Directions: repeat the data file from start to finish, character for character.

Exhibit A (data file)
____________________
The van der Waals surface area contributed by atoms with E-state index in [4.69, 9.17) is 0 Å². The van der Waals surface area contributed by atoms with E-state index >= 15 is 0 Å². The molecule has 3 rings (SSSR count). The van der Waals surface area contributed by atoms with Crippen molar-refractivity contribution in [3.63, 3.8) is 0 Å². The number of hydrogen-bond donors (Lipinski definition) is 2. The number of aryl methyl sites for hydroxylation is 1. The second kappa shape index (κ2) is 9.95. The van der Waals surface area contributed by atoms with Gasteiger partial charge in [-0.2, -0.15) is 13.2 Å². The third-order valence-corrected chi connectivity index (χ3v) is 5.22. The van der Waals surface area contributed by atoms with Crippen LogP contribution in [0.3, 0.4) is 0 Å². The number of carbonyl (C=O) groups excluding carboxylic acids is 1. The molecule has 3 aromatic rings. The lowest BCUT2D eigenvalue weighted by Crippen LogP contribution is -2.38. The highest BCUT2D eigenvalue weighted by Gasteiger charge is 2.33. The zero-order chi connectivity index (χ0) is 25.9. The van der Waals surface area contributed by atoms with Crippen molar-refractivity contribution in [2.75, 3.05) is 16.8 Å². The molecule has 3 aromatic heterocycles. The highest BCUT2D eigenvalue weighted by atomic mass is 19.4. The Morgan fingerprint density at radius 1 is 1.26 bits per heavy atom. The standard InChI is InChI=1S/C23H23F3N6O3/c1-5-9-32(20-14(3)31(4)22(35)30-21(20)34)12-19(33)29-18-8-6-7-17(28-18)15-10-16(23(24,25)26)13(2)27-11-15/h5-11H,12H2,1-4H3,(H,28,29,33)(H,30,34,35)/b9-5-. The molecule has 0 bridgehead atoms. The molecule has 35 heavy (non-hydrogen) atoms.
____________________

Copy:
The van der Waals surface area contributed by atoms with E-state index in [4.69, 9.17) is 0 Å². The van der Waals surface area contributed by atoms with E-state index >= 15 is 0 Å². The molecule has 3 rings (SSSR count). The van der Waals surface area contributed by atoms with Crippen molar-refractivity contribution in [3.63, 3.8) is 0 Å². The number of hydrogen-bond donors (Lipinski definition) is 2. The number of aryl methyl sites for hydroxylation is 1. The second kappa shape index (κ2) is 9.95. The van der Waals surface area contributed by atoms with Gasteiger partial charge in [-0.2, -0.15) is 13.2 Å². The third-order valence-corrected chi connectivity index (χ3v) is 5.22. The van der Waals surface area contributed by atoms with Crippen LogP contribution in [0.3, 0.4) is 0 Å². The number of carbonyl (C=O) groups excluding carboxylic acids is 1. The molecule has 3 aromatic rings. The lowest BCUT2D eigenvalue weighted by Crippen LogP contribution is -2.38. The highest BCUT2D eigenvalue weighted by Gasteiger charge is 2.33. The zero-order chi connectivity index (χ0) is 25.9. The van der Waals surface area contributed by atoms with Crippen molar-refractivity contribution in [2.75, 3.05) is 16.8 Å². The molecule has 3 aromatic heterocycles. The highest BCUT2D eigenvalue weighted by atomic mass is 19.4. The Morgan fingerprint density at radius 1 is 1.26 bits per heavy atom. The standard InChI is InChI=1S/C23H23F3N6O3/c1-5-9-32(20-14(3)31(4)22(35)30-21(20)34)12-19(33)29-18-8-6-7-17(28-18)15-10-16(23(24,25)26)13(2)27-11-15/h5-11H,12H2,1-4H3,(H,28,29,33)(H,30,34,35)/b9-5-. The molecule has 0 bridgehead atoms. The molecule has 35 heavy (non-hydrogen) atoms.